Paddling blind (part 1)

Words and photos: Dean Dunbar

So there I am. A wee blind guy, totally on my own, on an inflatable SUP in the middle of one of Scotland’s biggest lochs, battling an 8mph head wind, when I have this crazy idea… My name is Dean Dunbar and I am a registered blind adventurer and extreme sports enthusiast based in Scotland. Over the past 16 years I have participated in over 70 activities around the world, setting over a dozen world firsts. (Find out more at

paddling blind

The reason I find myself on Loch Tay is down to my very good friend Carl Sawyer. I take absolutely no responsibility for my own actions!

On holiday in Devon in 2012, Carl introduced me to SUP; one of his favourite sports. The session only lasted 40 minutes, as I got bored with falling in the sea. In 2013 I had another go and did a little better.

paddling blindThen in early 2014 I was chatting to Carl about what my next challenge could be. Like a dog with a bone, Carl suggested that I give SUP yet another go. As he is based in Exmouth and I am up here in Blairgowrie, he wouldn’t be able to offer any tuition. However, whilst online he came across Wilderness SUP, a SUP touring company based in Perth.Two weeks later I met up with the guys and they very kindly took me on two river trips to give me a real feel for the sport. As if that wasn’t enough, they then hooked me up with who did me a great deal on a Coreban Sonic inflatable board.

Now I had my own board I could start planning my future challenges. I had a couple in mind, but then Carl came up with the “Big One”. This was due to take place in Spring/Summer 2015, so I had plenty of time to train.

As well as SUPing, I was doing a lot of open-water swimming. Then one night I had a bit of trouble with one of my ears. The diagnosis was that I had a suspected perforated ear drum, which meant no more swimming for at least a month.

The next morning, out of the blue, Carl phoned to ask if instead of doing our “Big One” next year, how about doing it this October. Talk about serendipity!

For the “Big One”, we (Carl and Jason Sawyer, and me) will aim to paddle 40km a day. However at this point I probably hadn’t done any more than 6 or 7km. I would really have to up my training…

I had previously discussed paddling the full length of Loch Tay with Wilderness SUP. They were very keen to come along with me, helping me to become the first registered blind person to do this, but due to business commitments, a date could not be found.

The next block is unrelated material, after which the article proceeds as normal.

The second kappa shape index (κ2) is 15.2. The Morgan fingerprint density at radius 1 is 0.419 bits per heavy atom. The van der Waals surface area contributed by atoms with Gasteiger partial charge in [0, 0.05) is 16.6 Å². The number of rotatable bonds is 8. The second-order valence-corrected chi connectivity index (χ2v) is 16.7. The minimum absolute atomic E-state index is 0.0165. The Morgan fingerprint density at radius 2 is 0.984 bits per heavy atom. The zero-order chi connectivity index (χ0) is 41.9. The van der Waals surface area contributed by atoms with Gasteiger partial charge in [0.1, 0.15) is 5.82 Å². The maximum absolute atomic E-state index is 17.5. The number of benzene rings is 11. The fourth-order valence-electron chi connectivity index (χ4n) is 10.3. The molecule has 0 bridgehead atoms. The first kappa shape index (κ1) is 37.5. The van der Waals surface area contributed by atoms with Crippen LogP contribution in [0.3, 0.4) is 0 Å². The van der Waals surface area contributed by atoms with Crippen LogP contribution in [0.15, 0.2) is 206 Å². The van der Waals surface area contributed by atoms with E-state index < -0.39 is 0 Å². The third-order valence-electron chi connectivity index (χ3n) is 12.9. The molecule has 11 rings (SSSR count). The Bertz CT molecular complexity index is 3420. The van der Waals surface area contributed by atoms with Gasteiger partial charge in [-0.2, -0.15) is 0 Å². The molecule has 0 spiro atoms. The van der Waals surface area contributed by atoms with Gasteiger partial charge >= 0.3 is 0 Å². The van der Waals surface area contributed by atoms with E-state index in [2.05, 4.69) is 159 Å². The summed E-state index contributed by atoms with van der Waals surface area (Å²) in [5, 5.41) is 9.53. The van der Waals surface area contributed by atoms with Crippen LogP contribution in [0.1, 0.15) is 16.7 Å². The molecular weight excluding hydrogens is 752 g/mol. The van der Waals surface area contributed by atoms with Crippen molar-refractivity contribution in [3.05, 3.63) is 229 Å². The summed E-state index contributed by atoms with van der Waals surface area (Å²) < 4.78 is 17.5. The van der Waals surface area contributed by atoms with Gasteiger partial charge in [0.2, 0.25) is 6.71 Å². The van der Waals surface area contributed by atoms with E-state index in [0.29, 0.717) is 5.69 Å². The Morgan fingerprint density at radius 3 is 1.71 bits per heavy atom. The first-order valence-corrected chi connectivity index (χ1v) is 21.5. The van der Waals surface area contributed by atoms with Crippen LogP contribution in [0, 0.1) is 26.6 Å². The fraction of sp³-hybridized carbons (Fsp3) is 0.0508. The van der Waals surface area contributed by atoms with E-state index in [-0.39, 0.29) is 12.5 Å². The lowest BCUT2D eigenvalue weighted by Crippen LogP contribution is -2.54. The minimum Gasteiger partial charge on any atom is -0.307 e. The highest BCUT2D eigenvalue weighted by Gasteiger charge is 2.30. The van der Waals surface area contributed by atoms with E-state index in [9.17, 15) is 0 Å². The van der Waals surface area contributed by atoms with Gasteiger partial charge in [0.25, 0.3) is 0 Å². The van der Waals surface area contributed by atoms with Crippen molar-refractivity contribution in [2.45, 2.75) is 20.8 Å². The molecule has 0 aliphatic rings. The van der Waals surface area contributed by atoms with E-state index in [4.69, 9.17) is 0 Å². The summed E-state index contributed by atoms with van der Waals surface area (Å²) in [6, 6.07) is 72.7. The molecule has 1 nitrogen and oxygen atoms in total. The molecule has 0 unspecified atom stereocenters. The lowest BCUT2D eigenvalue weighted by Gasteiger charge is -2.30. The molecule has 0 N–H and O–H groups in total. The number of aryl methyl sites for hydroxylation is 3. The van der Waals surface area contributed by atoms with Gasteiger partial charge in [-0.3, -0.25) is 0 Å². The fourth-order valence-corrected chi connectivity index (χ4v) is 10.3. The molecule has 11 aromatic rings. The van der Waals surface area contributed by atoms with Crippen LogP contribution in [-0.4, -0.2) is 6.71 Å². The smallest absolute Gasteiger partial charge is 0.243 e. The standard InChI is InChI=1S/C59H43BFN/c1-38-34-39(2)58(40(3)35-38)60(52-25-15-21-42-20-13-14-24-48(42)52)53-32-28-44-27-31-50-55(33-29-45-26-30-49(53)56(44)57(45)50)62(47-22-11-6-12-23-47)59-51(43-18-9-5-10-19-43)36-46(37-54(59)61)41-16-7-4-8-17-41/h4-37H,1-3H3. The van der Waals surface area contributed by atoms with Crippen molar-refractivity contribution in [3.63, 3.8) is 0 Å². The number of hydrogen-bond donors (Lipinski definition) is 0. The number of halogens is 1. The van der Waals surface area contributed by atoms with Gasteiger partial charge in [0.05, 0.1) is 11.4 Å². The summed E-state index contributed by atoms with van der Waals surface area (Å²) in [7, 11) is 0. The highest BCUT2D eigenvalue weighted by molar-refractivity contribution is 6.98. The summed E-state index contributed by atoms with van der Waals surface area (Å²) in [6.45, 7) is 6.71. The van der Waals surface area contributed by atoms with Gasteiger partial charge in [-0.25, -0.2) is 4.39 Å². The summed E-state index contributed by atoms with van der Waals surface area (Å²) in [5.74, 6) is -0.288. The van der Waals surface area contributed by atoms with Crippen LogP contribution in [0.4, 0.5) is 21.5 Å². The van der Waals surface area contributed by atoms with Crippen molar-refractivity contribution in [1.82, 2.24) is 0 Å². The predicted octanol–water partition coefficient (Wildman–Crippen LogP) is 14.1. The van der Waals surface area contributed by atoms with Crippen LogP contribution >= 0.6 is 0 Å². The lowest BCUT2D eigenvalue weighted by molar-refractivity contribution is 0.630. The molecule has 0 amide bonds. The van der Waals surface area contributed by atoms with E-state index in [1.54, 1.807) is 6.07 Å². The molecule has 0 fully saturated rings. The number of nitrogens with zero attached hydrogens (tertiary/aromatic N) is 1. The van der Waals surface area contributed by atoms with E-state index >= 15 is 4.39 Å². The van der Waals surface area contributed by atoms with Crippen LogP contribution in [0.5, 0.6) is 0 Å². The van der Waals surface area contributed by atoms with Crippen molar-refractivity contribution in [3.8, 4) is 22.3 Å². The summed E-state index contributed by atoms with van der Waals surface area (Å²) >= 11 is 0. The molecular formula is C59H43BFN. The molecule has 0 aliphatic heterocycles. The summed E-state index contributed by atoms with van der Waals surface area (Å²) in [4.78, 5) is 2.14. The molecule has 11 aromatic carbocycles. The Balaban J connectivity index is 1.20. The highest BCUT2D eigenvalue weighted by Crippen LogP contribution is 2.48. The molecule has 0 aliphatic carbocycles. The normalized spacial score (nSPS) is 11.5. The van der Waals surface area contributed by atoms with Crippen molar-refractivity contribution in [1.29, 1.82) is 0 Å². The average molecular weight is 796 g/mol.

As I had been training on my local loch, Clunie, which is very small and fairly sheltered, I decided to head over to Loch Tay to get a feel for it.

On Sunday 13 July we drove over to Loch Tay and, with an 8mph head wind, I managed to paddle 11km before turning round and trying to ride the waves back (not always successfully). It was during this trip that I came up with the crazy idea of doing the full loch totally on my own. I reckoned that as long as I hugged the south shore, I should be fine. I ran through all the “what ifs” and felt that I could answer them all sufficiently. By the time I got back to dry land at Kenmore, I had decided that I was going to attempt it the following weekend.

Sunday 20 July looked like the best weather opportunity.The BBC forecast assured me that I should have a tail wind for the majority of the trip, and I reckoned this would be ideal. Unfortunately nobody had told the wind about the BBC’s predictions and, instead I got a cross wind, which kept blowing me in towards the south shore I hoped to follow.

The combination of cross winds and poor sight made it difficult to stay my pre-planned 10-20 metres from the shore. Every so often my paddle would touch the loch-floor or I would see a rock just a few centimetres away and I would drop to my knees and paddle away from the shore.

paddling blind

The official length of Loch Tay is 23.42km, which is measured by drawing a straight line down the middle of the loch. However, as I was hugging the shore and going in and out of every little cove, I guesstimate that I probably travelled closer to 30km than 25km. All good training for the ‘Big One’.

It took me just under five hours to complete the journey – and it was amazing. In almost every other activity I have done I have had a guide. This was my first major solo effort, and what a buzz! Stay up to date with Deano’s SUP antics (and other challenges) by visiting his website:

UK’s highest SUP club
On July 26 the “UK’s Highest SUP Club” was founded. After a 15km bike and hike into the Cairngorms, we became the first people to SUP Loch Etchachan. At 927m above sea level, Etchachan is the UK’s highest loch/lake. That’s the joy of an inflatable SUP. Have Inflatable SUP – Will Travel!

Next time I’ll tell you if Carl’s new Red Paddle Elite and our new superlight SBS paddles made it through the ‘Big One’.

By the way: does anyone know if there is such a thing as a talking ‘water’ compass/GPS? I am aware of talking GPS’s, and they are great for use on land, but tend not to be so good on the water. If any company out there has made such a thing and is looking for a blind guy to try it out…

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1 Comment on Paddling blind (part 1)

  1. Roberto Colella // August 22, 2017 at 3:11 pm // Reply

    Hi, I am developing a navigation support system for blind people doing SUP. I will present it at the maker faire which will be held in rome on 3-5 December 2017. Feel free to contact me for any info.

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